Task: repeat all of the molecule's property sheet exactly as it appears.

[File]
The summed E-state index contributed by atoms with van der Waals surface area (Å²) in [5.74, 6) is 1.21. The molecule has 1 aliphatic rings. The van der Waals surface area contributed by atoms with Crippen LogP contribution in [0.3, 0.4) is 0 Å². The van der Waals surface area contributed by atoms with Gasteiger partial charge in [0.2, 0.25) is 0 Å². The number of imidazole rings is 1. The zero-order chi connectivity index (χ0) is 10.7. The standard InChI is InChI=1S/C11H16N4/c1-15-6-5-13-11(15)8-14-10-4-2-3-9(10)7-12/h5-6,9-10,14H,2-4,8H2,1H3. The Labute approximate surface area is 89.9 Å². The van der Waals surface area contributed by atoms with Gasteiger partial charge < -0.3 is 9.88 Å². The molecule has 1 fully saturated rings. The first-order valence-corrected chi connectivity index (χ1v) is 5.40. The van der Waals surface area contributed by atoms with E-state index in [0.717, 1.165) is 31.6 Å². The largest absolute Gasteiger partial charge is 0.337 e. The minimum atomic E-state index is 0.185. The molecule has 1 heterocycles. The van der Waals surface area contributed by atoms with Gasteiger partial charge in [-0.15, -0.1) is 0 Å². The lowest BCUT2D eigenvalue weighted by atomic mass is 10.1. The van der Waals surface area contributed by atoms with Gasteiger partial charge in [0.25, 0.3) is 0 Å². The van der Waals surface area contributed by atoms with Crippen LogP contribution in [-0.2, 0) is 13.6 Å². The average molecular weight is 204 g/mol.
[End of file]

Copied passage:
The summed E-state index contributed by atoms with van der Waals surface area (Å²) in [5.74, 6) is 1.21. The molecule has 1 aliphatic rings. The van der Waals surface area contributed by atoms with Crippen LogP contribution in [0.3, 0.4) is 0 Å². The van der Waals surface area contributed by atoms with Gasteiger partial charge in [0.2, 0.25) is 0 Å². The number of imidazole rings is 1. The zero-order chi connectivity index (χ0) is 10.7. The standard InChI is InChI=1S/C11H16N4/c1-15-6-5-13-11(15)8-14-10-4-2-3-9(10)7-12/h5-6,9-10,14H,2-4,8H2,1H3. The Labute approximate surface area is 89.9 Å². The van der Waals surface area contributed by atoms with Gasteiger partial charge < -0.3 is 9.88 Å². The molecule has 1 fully saturated rings. The first-order valence-corrected chi connectivity index (χ1v) is 5.40. The van der Waals surface area contributed by atoms with E-state index in [0.717, 1.165) is 31.6 Å². The largest absolute Gasteiger partial charge is 0.337 e. The minimum atomic E-state index is 0.185. The molecule has 1 heterocycles. The van der Waals surface area contributed by atoms with Gasteiger partial charge in [-0.15, -0.1) is 0 Å². The lowest BCUT2D eigenvalue weighted by atomic mass is 10.1. The van der Waals surface area contributed by atoms with Gasteiger partial charge in [0.25, 0.3) is 0 Å². The van der Waals surface area contributed by atoms with Crippen LogP contribution in [-0.2, 0) is 13.6 Å². The average molecular weight is 204 g/mol.